This pasta puttanesa recipe is chock full of umami-rich ingredients. I sometimes use it as an excuse to clean out the pantry a little bit and add even more savory ingredients, like 1/4 cup of Trader Joe's awesome sun dried tomatoes in a bag (chopped up a little extra) and a drained 4-ounce can of chopped roasted red peppers (or pimientos or piquillos or what have you). That's what's in the photographed version. If you don't have a parmesan rind, you can stir in a few tablespoons of grated parmesan or pecorino during cooking.

Prep Time 5 minutes
Cook Time 20 minutes
Total Time 25 minutes
Serves 6


  • 2-ounce tin anchovy fillets in olive oil
  • 10 cloves garlic, chopped
  • 2 tablespoons tomato paste
  • 1 big pinch red pepper flakes
  • 28-ounce can chopped tomatoes with their juices
  • 1/2 cup pitted Kalamata or oil-cured black olives, chopped
  • 1/4 cup capers
  • 1 2-inch piece of Parmigiano Reggiano cheese rind
  • A few good grinds black pepper
  • 1 pound dry pasta (we like spaghetti or rigatoni)
  • Grated parmesan or pecorino for serving


  1. Set a medium pot over medium-low heat. Pour in the entire tin of anchovies, olive oil and all. Add the chopped garlic and cook for a couple of minutes, stirring and mashing the anchovies against the bottom of the pan to break them up, until the anchovies have all but melted away.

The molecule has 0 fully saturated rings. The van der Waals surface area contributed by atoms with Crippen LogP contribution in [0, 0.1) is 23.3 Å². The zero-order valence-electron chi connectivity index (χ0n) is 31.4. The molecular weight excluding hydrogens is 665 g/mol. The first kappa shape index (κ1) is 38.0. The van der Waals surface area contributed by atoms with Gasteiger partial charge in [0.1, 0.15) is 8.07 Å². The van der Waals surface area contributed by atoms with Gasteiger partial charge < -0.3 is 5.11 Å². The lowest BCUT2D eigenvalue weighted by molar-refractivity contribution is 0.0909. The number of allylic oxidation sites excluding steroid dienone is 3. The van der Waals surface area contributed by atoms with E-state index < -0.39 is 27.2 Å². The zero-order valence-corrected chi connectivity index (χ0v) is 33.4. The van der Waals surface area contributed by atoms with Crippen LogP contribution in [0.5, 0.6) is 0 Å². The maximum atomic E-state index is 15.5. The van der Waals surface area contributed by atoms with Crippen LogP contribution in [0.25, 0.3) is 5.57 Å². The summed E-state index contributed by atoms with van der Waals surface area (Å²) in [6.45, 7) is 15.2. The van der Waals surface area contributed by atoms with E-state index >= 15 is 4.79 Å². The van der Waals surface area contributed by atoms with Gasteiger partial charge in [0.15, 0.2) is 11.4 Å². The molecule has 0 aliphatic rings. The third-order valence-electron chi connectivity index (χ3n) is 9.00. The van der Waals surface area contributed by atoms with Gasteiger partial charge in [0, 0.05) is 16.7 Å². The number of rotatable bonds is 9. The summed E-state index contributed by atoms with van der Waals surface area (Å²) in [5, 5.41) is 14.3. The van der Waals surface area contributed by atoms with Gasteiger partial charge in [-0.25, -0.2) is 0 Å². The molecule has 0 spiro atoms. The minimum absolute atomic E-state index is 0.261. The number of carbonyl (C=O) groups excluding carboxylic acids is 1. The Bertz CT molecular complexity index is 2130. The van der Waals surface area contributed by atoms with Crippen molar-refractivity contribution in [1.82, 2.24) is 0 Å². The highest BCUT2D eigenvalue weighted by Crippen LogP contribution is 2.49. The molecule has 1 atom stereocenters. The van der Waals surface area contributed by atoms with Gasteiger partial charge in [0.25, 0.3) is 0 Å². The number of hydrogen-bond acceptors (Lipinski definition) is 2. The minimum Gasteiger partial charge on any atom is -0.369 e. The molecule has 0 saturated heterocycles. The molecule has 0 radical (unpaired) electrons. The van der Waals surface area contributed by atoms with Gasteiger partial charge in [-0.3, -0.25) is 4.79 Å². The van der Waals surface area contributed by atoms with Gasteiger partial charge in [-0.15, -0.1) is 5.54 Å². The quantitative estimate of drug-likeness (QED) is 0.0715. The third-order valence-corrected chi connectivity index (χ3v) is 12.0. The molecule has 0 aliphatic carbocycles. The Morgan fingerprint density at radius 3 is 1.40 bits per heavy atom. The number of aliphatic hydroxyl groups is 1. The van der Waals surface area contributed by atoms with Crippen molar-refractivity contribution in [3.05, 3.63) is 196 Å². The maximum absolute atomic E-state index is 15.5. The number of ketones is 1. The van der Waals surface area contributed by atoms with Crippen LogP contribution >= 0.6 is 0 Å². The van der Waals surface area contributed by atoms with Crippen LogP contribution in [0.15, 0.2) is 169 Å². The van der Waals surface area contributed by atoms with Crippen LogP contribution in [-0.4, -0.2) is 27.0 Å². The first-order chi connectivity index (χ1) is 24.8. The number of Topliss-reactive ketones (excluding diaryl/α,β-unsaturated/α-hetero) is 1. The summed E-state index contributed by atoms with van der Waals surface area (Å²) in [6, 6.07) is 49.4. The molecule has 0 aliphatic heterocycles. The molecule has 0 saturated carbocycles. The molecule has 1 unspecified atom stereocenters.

2. Add the tomato paste and red pepper flakes and cook, stirring, for one minute.
  3. Add the canned tomatoes, olives, capers, cheese rind and black pepper. Simmer the sauce, stirring occasionally, for about 20 minutes, until thickened slightly.
  4. Meanwhile, bring a large pot of very well salted water to a boil and cook pasta until al dente according to package directions. 
  5. Drain pasta and return to pot.
  6. Ladle in about half the sauce and toss to coat. (Psst...I often toss in a couple of tablespoons of really good butter, too.)
  7. Serve with additional sauce on top and grated cheese to pass at the table.

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Nutrition Information

Amount Per Serving:

Calories:: 360 Total Fat:: 3.7g Carbohydrates:: 68.4g Fiber:: 4.6g Protein:: 14.3g

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  1. Rita Huneault

    You inspired me with this post and I really got inot the whole Umami concept, Studied it and came up with this for my blog.Would love to know what you think. Please don’t be too cruel; love you blog.

  2. LOVE puttanesca – and especially this one with a whole tin of anchovies. I hate ordering puttanesca at a restaurant and they skimp on the furry fish, such a let down!

  3. Hi Chef Ed, thanks for your comment. I agree that the word umami is getting tossed around rather casually these days (and I do happily use it metaphorically in non-culinary contexts), but speaking literally, I’m curious why you single out only the anchovy in this sauce for its umami value. Ripe tomatoes, parmesan cheese, anchovies and cured foods such as olives and capers are each loaded with some of the components that make up the umami flavor (glutamate, inosinate and guanylate). I’ll be writing a lot more about this in the coming weeks!

  4. “Umami” as a term is probably being way overused but in this recipe the anchovy gives the sauce “Umami”